How snug should a wetsuit fit?

I just received a new Kokatat Farmer John Neozip wetsuit. This is for kayaking in colder days and water.

Just how snugly should it fit? Want to make sure I have the right size before killing any chance for exchange.

When I consulted Kokatat’s sizing charts the Large should be a bit roomy in most dimensions. It’s not roomy at all, it’s snug. It’s not so snug as to restrict movement, be uncomfortable or restrict circulation, but it’s definitely close to the body with only underwear and an undershirt on. Surprisingly so for the published dimensions.

My surfer son says this should be OK and that it will stretch a small amount over time with use.

Any experience to share?


It will stretch when wet.
If it’s snug when it’s dry, it’ll be comfortable when wet. The purpose of a wetsuit is to allow a thin film of water between the inside of the suit and your skin to form an insulating layer. Too snug is if you can’t breathe or move when it’s dry. Too loose, and the film of water doesn’t stay in place long enough to warm up.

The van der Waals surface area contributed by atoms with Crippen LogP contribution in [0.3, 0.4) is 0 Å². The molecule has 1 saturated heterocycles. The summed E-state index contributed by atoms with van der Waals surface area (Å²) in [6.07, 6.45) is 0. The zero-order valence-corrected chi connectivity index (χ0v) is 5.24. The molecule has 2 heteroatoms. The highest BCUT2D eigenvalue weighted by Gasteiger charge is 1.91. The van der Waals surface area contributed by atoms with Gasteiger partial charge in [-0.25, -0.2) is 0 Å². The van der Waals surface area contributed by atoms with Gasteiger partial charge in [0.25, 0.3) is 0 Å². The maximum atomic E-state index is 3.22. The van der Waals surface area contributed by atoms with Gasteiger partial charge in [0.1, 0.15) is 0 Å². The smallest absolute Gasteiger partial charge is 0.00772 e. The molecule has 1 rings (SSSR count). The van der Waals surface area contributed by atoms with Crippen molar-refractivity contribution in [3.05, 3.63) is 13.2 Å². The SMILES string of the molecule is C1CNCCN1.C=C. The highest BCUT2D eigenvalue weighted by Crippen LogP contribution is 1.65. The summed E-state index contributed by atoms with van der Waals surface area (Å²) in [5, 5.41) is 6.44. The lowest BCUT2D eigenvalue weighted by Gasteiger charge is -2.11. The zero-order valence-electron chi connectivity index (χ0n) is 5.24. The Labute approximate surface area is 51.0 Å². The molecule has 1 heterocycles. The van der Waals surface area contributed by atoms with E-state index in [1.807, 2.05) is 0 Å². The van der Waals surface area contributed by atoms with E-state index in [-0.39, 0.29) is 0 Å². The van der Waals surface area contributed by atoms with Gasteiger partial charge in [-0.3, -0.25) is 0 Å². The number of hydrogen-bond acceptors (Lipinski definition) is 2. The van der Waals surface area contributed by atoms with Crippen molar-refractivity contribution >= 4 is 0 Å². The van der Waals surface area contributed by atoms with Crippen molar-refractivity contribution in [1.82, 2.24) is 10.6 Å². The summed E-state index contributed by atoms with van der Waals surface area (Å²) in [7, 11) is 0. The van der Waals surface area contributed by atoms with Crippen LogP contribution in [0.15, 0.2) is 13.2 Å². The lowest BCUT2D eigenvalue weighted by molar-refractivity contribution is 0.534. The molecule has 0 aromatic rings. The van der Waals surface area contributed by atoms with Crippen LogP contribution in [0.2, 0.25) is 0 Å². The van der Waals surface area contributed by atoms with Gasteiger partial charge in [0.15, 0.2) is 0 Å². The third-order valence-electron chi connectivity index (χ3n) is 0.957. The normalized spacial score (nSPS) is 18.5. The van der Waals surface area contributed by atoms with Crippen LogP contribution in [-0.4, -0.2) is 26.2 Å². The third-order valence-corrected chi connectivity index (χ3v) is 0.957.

Shouldn’t be able to move around on you
And a thin pair of something like underwear between you and it for the likely chafe spots like seat and small of back. Rash guard is literally that.

Sounds like it fits just right

It may be too large .
Wetsuits need to fit like a batman suit. A good fitting suit will feel a bit tight when you put it on, and it has not been wet or worn before. Wetsuits stretch a fair amount and they loosen up quite a bit when wet. Farmer John suits let a lot of water flush through the arm and neck openings so make sure it is as snug as you can tolerate. If you are comfy with your underwear on, it may be a bit loose. Good surfing full suits with arms are much warmer than a farmer John for paddling. Surfing actually requires more freedom of movement than paddling, so a well designed quality full suit that you can find on sale from last years models can work really well for about $150. Good brands to look at are O’Neil, Xcel, Ripcurl.

That’s how it fits now
Like a Batman suit, with almost zero room even at chest under armpits where I would have expected it to be loose. It’s tight everywhere, but not uncomfortably so.